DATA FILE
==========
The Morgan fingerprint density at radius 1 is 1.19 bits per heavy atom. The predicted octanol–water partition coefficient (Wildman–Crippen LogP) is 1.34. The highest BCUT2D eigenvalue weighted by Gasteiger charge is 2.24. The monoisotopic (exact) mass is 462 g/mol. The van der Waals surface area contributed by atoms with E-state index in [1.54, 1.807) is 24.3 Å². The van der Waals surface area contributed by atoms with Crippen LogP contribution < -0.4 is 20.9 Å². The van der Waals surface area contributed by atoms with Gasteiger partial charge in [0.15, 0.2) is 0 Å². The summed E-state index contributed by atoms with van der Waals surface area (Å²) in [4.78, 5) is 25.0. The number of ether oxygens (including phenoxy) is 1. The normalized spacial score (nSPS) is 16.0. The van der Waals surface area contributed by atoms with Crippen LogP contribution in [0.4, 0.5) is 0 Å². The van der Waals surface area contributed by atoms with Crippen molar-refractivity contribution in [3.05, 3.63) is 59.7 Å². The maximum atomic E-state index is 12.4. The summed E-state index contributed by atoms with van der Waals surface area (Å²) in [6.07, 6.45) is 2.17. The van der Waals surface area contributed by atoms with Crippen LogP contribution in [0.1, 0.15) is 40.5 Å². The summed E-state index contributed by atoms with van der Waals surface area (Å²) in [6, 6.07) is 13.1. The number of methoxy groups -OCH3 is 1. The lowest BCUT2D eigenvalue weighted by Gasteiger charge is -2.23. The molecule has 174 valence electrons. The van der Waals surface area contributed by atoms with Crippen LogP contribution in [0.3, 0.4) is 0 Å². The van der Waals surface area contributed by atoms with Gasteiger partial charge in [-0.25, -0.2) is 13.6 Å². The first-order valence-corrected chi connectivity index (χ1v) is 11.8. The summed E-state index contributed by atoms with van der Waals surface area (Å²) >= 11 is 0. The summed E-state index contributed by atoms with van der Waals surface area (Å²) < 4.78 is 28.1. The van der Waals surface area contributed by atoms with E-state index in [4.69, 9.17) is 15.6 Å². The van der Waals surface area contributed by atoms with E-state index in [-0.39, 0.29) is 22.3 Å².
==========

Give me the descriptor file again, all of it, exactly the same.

The Morgan fingerprint density at radius 1 is 1.19 bits per heavy atom. The predicted octanol–water partition coefficient (Wildman–Crippen LogP) is 1.34. The highest BCUT2D eigenvalue weighted by Gasteiger charge is 2.24. The monoisotopic (exact) mass is 462 g/mol. The van der Waals surface area contributed by atoms with E-state index in [1.54, 1.807) is 24.3 Å². The van der Waals surface area contributed by atoms with Crippen LogP contribution < -0.4 is 20.9 Å². The van der Waals surface area contributed by atoms with Gasteiger partial charge in [0.15, 0.2) is 0 Å². The summed E-state index contributed by atoms with van der Waals surface area (Å²) in [4.78, 5) is 25.0. The number of ether oxygens (including phenoxy) is 1. The normalized spacial score (nSPS) is 16.0. The van der Waals surface area contributed by atoms with Crippen LogP contribution in [0.4, 0.5) is 0 Å². The van der Waals surface area contributed by atoms with Crippen molar-refractivity contribution in [3.05, 3.63) is 59.7 Å². The maximum atomic E-state index is 12.4. The summed E-state index contributed by atoms with van der Waals surface area (Å²) in [6.07, 6.45) is 2.17. The van der Waals surface area contributed by atoms with Crippen LogP contribution in [0.1, 0.15) is 40.5 Å². The summed E-state index contributed by atoms with van der Waals surface area (Å²) in [6, 6.07) is 13.1. The number of methoxy groups -OCH3 is 1. The lowest BCUT2D eigenvalue weighted by Gasteiger charge is -2.23. The molecule has 174 valence electrons. The van der Waals surface area contributed by atoms with Crippen LogP contribution in [0.3, 0.4) is 0 Å². The van der Waals surface area contributed by atoms with Gasteiger partial charge in [-0.25, -0.2) is 13.6 Å². The first-order valence-corrected chi connectivity index (χ1v) is 11.8. The summed E-state index contributed by atoms with van der Waals surface area (Å²) >= 11 is 0. The summed E-state index contributed by atoms with van der Waals surface area (Å²) < 4.78 is 28.1. The van der Waals surface area contributed by atoms with E-state index in [4.69, 9.17) is 15.6 Å². The van der Waals surface area contributed by atoms with E-state index in [-0.39, 0.29) is 22.3 Å².